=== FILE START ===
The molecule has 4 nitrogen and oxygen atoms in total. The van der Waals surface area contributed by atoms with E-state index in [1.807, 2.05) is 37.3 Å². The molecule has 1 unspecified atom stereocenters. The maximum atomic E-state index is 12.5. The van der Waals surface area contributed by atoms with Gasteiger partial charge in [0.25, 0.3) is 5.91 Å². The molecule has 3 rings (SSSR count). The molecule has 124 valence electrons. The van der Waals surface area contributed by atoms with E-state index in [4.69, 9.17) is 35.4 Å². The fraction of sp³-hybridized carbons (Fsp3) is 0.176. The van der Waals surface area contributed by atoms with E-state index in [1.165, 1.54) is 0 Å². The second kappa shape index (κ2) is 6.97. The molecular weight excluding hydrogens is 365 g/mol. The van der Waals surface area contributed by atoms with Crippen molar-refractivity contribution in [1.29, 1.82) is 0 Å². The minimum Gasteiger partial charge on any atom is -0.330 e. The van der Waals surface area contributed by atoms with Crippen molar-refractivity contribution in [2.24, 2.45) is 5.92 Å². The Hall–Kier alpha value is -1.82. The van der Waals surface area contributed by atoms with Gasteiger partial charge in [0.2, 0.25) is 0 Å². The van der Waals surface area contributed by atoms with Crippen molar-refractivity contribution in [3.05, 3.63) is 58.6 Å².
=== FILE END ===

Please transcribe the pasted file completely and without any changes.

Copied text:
The molecule has 4 nitrogen and oxygen atoms in total. The van der Waals surface area contributed by atoms with E-state index in [1.807, 2.05) is 37.3 Å². The molecule has 1 unspecified atom stereocenters. The maximum atomic E-state index is 12.5. The van der Waals surface area contributed by atoms with Gasteiger partial charge in [0.25, 0.3) is 5.91 Å². The molecule has 3 rings (SSSR count). The molecule has 124 valence electrons. The van der Waals surface area contributed by atoms with E-state index in [4.69, 9.17) is 35.4 Å². The fraction of sp³-hybridized carbons (Fsp3) is 0.176. The van der Waals surface area contributed by atoms with E-state index in [1.165, 1.54) is 0 Å². The second kappa shape index (κ2) is 6.97. The molecular weight excluding hydrogens is 365 g/mol. The van der Waals surface area contributed by atoms with Crippen molar-refractivity contribution in [1.29, 1.82) is 0 Å². The minimum Gasteiger partial charge on any atom is -0.330 e. The van der Waals surface area contributed by atoms with Crippen molar-refractivity contribution in [2.24, 2.45) is 5.92 Å². The Hall–Kier alpha value is -1.82. The van der Waals surface area contributed by atoms with Gasteiger partial charge in [0.2, 0.25) is 0 Å². The van der Waals surface area contributed by atoms with Crippen molar-refractivity contribution in [3.05, 3.63) is 58.6 Å².